Ancient Monuments

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Two bowl barrows 380m south of Wenham Cottage: part of West Heath Common round barrow cemetery

A Scheduled Monument in Rogate, West Sussex

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Latitude: 50.9976 / 50°59'51"N

Longitude: -0.8763 / 0°52'34"W

OS Eastings: 478950.940632

OS Northings: 122627.562677

OS Grid: SU789226

Mapcode National: GBR CCD.79T

Mapcode Global: FRA 961G.Y5T

Entry Name: Two bowl barrows 380m south of Wenham Cottage: part of West Heath Common round barrow cemetery

Scheduled Date: 1 November 1967

Last Amended: 15 December 1992

Source: Historic England

Source ID: 1013768

English Heritage Legacy ID: 20046

County: West Sussex

Civil Parish: Rogate

Traditional County: Sussex

Lieutenancy Area (Ceremonial County): West Sussex

Church of England Parish: Harting St Mary and St Gabriel

Church of England Diocese: Chichester


The monument includes two bowl barrows situated on a rise in the Greensand
4km north of the South Downs. Both barrows survive as earthworks, the
northern of the two consisting of a mound 30m in diameter and 1.3m high.
Surrounding the mound is a ditch from which material was quarried during the
construction of the monument. This has become infilled over the years and is
no longer visible, surviving as a buried feature c.3m wide. The southern
barrow has a mound 23m in diameter and 0.7m high. Again the surrounding ditch
is no longer visible but survives as a buried feature c.3m wide. The two
barrows are 16m apart. They are all that survive of a once more extensive
round barrow cemetery.

The site of the monument is shown on the attached map extract.
It includes a 2 metre boundary around the archaeological features,
considered to be essential for the monument's support and preservation.

Source: Historic England

Reasons for Scheduling

Round barrow cemeteries date to the Bronze Age (c.2000-700 BC). They comprise
closely-spaced groups of up to 30 round barrows - rubble or earthen mounds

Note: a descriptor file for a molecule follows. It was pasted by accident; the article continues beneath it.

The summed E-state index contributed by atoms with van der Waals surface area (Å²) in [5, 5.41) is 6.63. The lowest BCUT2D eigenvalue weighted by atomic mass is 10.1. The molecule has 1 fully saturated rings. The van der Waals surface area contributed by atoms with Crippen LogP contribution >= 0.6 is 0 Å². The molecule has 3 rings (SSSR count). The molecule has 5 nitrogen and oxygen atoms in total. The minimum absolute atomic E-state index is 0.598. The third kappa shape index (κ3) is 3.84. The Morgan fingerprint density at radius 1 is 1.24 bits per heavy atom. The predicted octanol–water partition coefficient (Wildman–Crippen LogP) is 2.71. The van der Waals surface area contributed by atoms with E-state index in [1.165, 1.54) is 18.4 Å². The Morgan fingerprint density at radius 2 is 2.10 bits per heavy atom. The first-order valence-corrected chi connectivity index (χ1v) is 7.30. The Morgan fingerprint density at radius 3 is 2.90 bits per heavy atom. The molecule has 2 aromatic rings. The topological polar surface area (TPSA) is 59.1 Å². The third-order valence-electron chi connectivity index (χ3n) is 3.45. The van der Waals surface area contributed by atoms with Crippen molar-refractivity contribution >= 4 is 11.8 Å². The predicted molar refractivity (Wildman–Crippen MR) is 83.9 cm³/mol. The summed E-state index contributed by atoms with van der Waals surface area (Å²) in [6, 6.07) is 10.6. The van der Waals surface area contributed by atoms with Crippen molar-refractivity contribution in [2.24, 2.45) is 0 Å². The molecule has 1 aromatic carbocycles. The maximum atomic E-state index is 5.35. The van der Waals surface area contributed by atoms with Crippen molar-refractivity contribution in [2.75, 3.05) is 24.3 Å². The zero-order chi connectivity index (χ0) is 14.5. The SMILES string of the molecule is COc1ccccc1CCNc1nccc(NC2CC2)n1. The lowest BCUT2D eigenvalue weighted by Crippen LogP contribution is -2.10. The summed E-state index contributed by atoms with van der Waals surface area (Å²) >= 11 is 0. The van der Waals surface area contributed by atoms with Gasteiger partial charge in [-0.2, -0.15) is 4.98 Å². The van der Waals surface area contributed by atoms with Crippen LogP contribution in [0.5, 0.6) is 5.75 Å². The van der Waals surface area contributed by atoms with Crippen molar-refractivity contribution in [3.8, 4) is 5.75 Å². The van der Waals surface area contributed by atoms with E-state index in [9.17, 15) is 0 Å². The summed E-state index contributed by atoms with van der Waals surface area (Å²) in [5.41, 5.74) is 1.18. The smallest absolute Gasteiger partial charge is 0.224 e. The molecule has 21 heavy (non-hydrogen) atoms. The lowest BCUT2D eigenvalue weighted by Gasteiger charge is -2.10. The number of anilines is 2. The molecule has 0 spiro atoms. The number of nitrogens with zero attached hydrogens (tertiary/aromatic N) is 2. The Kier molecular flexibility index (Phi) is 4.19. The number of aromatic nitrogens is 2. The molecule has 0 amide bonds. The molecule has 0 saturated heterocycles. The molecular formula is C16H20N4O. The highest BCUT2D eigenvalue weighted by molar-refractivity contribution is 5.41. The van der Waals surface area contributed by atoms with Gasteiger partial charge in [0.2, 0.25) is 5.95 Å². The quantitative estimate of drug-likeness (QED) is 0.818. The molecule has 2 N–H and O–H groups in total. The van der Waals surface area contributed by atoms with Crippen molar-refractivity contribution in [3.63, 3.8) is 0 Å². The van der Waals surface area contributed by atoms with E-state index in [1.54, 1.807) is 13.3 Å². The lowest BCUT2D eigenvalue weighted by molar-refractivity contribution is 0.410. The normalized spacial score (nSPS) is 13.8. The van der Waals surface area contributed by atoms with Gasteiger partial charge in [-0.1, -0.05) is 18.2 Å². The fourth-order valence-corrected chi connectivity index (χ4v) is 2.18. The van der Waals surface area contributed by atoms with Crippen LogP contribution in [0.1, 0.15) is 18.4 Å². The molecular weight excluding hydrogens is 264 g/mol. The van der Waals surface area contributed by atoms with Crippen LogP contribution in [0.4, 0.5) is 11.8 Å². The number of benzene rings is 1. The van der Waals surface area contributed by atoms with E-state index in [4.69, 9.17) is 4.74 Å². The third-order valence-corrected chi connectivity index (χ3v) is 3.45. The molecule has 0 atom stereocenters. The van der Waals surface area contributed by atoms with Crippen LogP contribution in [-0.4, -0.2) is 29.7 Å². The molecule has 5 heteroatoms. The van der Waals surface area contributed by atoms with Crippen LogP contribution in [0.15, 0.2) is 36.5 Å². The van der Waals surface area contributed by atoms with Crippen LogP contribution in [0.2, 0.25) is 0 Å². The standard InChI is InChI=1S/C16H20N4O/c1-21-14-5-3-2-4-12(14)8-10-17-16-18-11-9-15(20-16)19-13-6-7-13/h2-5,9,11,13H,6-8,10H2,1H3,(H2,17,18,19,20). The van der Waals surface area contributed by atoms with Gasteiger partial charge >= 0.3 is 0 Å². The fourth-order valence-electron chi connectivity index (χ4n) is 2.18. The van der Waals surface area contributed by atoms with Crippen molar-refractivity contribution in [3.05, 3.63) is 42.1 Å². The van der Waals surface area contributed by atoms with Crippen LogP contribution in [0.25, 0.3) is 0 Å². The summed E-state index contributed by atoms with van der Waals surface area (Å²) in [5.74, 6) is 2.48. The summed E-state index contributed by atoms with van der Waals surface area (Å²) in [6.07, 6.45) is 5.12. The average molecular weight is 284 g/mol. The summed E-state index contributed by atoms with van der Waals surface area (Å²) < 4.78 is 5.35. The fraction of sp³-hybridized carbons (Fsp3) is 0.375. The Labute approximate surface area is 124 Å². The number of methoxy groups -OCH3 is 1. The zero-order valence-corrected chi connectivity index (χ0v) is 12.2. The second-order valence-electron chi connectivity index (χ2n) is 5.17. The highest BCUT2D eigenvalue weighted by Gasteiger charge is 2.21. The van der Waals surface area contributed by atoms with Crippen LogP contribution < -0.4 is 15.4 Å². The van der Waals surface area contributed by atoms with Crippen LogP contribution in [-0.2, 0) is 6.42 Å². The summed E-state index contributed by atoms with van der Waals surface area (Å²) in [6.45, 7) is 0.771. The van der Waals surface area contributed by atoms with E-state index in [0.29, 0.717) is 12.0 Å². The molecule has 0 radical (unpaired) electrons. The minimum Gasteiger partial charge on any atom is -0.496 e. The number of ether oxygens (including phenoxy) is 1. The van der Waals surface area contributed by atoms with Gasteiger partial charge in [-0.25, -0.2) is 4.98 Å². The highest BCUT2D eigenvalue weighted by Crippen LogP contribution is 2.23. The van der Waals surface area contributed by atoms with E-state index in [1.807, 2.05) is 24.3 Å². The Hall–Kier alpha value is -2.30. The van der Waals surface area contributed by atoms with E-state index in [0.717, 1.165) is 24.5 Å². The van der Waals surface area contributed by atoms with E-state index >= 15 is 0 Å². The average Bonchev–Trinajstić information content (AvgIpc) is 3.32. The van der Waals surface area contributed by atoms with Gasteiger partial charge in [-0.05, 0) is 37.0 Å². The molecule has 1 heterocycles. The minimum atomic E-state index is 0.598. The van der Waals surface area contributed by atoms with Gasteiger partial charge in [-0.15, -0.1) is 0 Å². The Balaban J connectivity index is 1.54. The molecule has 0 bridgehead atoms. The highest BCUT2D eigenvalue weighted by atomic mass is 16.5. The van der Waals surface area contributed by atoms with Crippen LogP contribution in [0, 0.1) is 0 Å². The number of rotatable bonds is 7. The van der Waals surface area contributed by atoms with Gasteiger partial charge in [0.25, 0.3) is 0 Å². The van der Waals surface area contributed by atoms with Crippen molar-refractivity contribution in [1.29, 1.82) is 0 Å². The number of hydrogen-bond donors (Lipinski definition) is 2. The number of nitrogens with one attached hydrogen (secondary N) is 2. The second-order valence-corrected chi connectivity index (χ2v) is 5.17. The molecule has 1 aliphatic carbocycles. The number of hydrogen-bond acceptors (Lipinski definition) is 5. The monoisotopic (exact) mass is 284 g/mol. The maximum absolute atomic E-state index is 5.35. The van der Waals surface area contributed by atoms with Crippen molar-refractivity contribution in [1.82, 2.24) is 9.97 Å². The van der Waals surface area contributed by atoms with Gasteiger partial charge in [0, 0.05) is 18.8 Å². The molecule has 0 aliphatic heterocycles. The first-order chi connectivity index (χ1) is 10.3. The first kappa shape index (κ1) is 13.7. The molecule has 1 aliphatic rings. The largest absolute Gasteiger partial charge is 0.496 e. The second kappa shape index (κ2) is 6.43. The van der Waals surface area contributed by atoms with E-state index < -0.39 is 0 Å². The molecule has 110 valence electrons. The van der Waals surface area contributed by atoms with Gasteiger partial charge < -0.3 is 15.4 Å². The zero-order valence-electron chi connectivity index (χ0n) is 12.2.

covering single or multiple burials. Most cemeteries developed over a
considerable period of time, often many centuries, and in some cases acted as
a focus for burials as late as the early medieval period. They exhibit
considerable diversity of burial rite, plan and form, frequently including
several different types of round barrow, occasionally associated with earlier
long barrows. Where large scale investigation has been undertaken around them,
contemporary or later "flat" burials between the barrow mounds have often been
revealed. Round barrow cemeteries occur across most of lowland Britain, with a
marked concentration in Wessex. In some cases, they are clustered around other
important contemporary monuments such as henges. Often occupying prominent
locations, they are a major historic element in the modern landscape, whilst
their diversity and their longevity as a monument type provide important
information on the variety of beliefs and social organisation amongst early
prehistoric communities. They are particularly representative of their period
and a substantial proportion of surviving or partly-surviving examples are
considered worthy of protection.

The two bowl barrows south of Wenham Cottage survive well as a pair of burial
mounds within a wider cemetery. Such pairings help demonstrate the variations
of layout within cemeteries.

Source: Historic England


Books and journals
Grinsell, L V, 'Sussex Archaeological Collection' in Sussex Barrows: Supplementary Paper, , Vol. 81, (1940), 214

Source: Historic England

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